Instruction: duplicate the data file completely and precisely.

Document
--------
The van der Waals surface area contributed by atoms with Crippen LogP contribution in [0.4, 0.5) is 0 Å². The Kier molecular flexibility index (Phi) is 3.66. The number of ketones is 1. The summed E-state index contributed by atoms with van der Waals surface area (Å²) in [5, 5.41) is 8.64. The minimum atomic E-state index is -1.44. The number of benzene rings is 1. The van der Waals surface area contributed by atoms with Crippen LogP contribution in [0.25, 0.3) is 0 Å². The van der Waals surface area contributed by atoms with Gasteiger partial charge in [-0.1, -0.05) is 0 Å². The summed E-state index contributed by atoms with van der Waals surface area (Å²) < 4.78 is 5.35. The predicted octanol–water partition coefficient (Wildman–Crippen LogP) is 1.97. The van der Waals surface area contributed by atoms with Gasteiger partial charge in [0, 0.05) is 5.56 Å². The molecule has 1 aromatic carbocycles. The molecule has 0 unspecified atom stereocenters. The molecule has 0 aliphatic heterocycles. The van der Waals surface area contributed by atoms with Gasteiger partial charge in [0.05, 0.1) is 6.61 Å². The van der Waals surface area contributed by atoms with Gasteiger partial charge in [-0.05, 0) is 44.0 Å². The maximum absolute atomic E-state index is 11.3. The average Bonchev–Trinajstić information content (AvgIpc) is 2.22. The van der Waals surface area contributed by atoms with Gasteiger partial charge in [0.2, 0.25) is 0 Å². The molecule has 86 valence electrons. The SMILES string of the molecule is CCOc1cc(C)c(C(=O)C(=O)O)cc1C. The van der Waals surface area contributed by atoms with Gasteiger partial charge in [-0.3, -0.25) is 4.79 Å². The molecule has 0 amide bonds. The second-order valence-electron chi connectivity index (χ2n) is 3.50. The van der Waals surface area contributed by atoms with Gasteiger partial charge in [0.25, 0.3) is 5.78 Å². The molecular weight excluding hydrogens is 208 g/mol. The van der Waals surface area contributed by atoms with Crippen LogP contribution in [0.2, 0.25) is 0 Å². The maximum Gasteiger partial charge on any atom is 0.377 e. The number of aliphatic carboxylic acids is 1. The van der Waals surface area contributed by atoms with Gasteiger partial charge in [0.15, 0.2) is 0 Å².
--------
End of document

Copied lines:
The van der Waals surface area contributed by atoms with Crippen LogP contribution in [0.4, 0.5) is 0 Å². The Kier molecular flexibility index (Phi) is 3.66. The number of ketones is 1. The summed E-state index contributed by atoms with van der Waals surface area (Å²) in [5, 5.41) is 8.64. The minimum atomic E-state index is -1.44. The number of benzene rings is 1. The van der Waals surface area contributed by atoms with Crippen LogP contribution in [0.25, 0.3) is 0 Å². The van der Waals surface area contributed by atoms with Gasteiger partial charge in [-0.1, -0.05) is 0 Å². The summed E-state index contributed by atoms with van der Waals surface area (Å²) < 4.78 is 5.35. The predicted octanol–water partition coefficient (Wildman–Crippen LogP) is 1.97. The van der Waals surface area contributed by atoms with Gasteiger partial charge in [0, 0.05) is 5.56 Å². The molecule has 1 aromatic carbocycles. The molecule has 0 unspecified atom stereocenters. The molecule has 0 aliphatic heterocycles. The van der Waals surface area contributed by atoms with Gasteiger partial charge in [0.05, 0.1) is 6.61 Å². The van der Waals surface area contributed by atoms with Gasteiger partial charge in [-0.05, 0) is 44.0 Å². The maximum absolute atomic E-state index is 11.3. The average Bonchev–Trinajstić information content (AvgIpc) is 2.22. The van der Waals surface area contributed by atoms with Gasteiger partial charge in [0.2, 0.25) is 0 Å². The molecule has 86 valence electrons. The SMILES string of the molecule is CCOc1cc(C)c(C(=O)C(=O)O)cc1C. The van der Waals surface area contributed by atoms with Gasteiger partial charge in [-0.3, -0.25) is 4.79 Å². The molecule has 0 amide bonds. The second-order valence-electron chi connectivity index (χ2n) is 3.50. The van der Waals surface area contributed by atoms with Gasteiger partial charge in [0.25, 0.3) is 5.78 Å². The molecular weight excluding hydrogens is 208 g/mol. The van der Waals surface area contributed by atoms with Crippen LogP contribution in [0.2, 0.25) is 0 Å². The maximum Gasteiger partial charge on any atom is 0.377 e. The number of aliphatic carboxylic acids is 1. The van der Waals surface area contributed by atoms with Gasteiger partial charge in [0.15, 0.2) is 0 Å².